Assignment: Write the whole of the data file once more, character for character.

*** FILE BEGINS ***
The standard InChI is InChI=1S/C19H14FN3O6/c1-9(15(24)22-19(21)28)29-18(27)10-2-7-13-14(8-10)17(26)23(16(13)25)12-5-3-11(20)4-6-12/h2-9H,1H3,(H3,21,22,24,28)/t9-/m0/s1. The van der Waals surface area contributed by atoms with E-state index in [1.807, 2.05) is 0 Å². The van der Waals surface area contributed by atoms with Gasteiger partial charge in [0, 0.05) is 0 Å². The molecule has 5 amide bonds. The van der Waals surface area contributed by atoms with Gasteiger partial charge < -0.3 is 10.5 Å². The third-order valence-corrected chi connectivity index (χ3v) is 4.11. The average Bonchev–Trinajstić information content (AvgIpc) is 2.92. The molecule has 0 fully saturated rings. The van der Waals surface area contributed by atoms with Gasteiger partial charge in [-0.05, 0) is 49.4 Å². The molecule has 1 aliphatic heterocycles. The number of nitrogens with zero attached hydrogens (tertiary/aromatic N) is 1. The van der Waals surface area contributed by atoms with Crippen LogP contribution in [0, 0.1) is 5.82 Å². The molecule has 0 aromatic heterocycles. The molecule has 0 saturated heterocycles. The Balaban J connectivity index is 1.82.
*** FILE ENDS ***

The standard InChI is InChI=1S/C19H14FN3O6/c1-9(15(24)22-19(21)28)29-18(27)10-2-7-13-14(8-10)17(26)23(16(13)25)12-5-3-11(20)4-6-12/h2-9H,1H3,(H3,21,22,24,28)/t9-/m0/s1. The van der Waals surface area contributed by atoms with E-state index in [1.807, 2.05) is 0 Å². The van der Waals surface area contributed by atoms with Gasteiger partial charge in [0, 0.05) is 0 Å². The molecule has 5 amide bonds. The van der Waals surface area contributed by atoms with Gasteiger partial charge < -0.3 is 10.5 Å². The third-order valence-corrected chi connectivity index (χ3v) is 4.11. The average Bonchev–Trinajstić information content (AvgIpc) is 2.92. The molecule has 0 fully saturated rings. The van der Waals surface area contributed by atoms with Gasteiger partial charge in [-0.05, 0) is 49.4 Å². The molecule has 1 aliphatic heterocycles. The number of nitrogens with zero attached hydrogens (tertiary/aromatic N) is 1. The van der Waals surface area contributed by atoms with Crippen LogP contribution in [0, 0.1) is 5.82 Å². The molecule has 0 aromatic heterocycles. The molecule has 0 saturated heterocycles. The Balaban J connectivity index is 1.82.